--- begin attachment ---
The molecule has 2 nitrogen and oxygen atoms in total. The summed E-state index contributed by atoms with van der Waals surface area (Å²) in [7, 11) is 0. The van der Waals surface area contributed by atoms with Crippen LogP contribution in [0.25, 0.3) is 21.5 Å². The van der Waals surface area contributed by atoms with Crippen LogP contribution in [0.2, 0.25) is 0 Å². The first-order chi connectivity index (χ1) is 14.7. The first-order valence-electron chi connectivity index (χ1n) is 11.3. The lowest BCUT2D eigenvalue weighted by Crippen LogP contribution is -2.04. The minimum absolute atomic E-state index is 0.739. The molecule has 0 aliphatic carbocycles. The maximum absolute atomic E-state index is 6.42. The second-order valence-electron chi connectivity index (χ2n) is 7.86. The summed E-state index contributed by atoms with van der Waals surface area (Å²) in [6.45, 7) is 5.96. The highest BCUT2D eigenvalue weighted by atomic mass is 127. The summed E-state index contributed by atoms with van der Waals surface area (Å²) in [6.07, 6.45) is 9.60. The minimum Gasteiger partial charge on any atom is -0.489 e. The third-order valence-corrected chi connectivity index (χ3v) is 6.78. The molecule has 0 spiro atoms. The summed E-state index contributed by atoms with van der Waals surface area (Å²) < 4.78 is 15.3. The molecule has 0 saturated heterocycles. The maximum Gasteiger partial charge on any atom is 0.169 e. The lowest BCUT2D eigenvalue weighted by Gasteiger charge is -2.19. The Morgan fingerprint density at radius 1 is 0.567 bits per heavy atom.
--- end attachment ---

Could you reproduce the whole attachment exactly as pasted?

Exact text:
The molecule has 2 nitrogen and oxygen atoms in total. The summed E-state index contributed by atoms with van der Waals surface area (Å²) in [7, 11) is 0. The van der Waals surface area contributed by atoms with Crippen LogP contribution in [0.25, 0.3) is 21.5 Å². The van der Waals surface area contributed by atoms with Crippen LogP contribution in [0.2, 0.25) is 0 Å². The first-order chi connectivity index (χ1) is 14.7. The first-order valence-electron chi connectivity index (χ1n) is 11.3. The lowest BCUT2D eigenvalue weighted by Crippen LogP contribution is -2.04. The minimum absolute atomic E-state index is 0.739. The molecule has 0 aliphatic carbocycles. The maximum absolute atomic E-state index is 6.42. The second-order valence-electron chi connectivity index (χ2n) is 7.86. The summed E-state index contributed by atoms with van der Waals surface area (Å²) in [6.45, 7) is 5.96. The highest BCUT2D eigenvalue weighted by atomic mass is 127. The summed E-state index contributed by atoms with van der Waals surface area (Å²) in [6.07, 6.45) is 9.60. The minimum Gasteiger partial charge on any atom is -0.489 e. The third-order valence-corrected chi connectivity index (χ3v) is 6.78. The molecule has 0 spiro atoms. The summed E-state index contributed by atoms with van der Waals surface area (Å²) < 4.78 is 15.3. The molecule has 0 saturated heterocycles. The maximum Gasteiger partial charge on any atom is 0.169 e. The lowest BCUT2D eigenvalue weighted by Gasteiger charge is -2.19. The Morgan fingerprint density at radius 1 is 0.567 bits per heavy atom.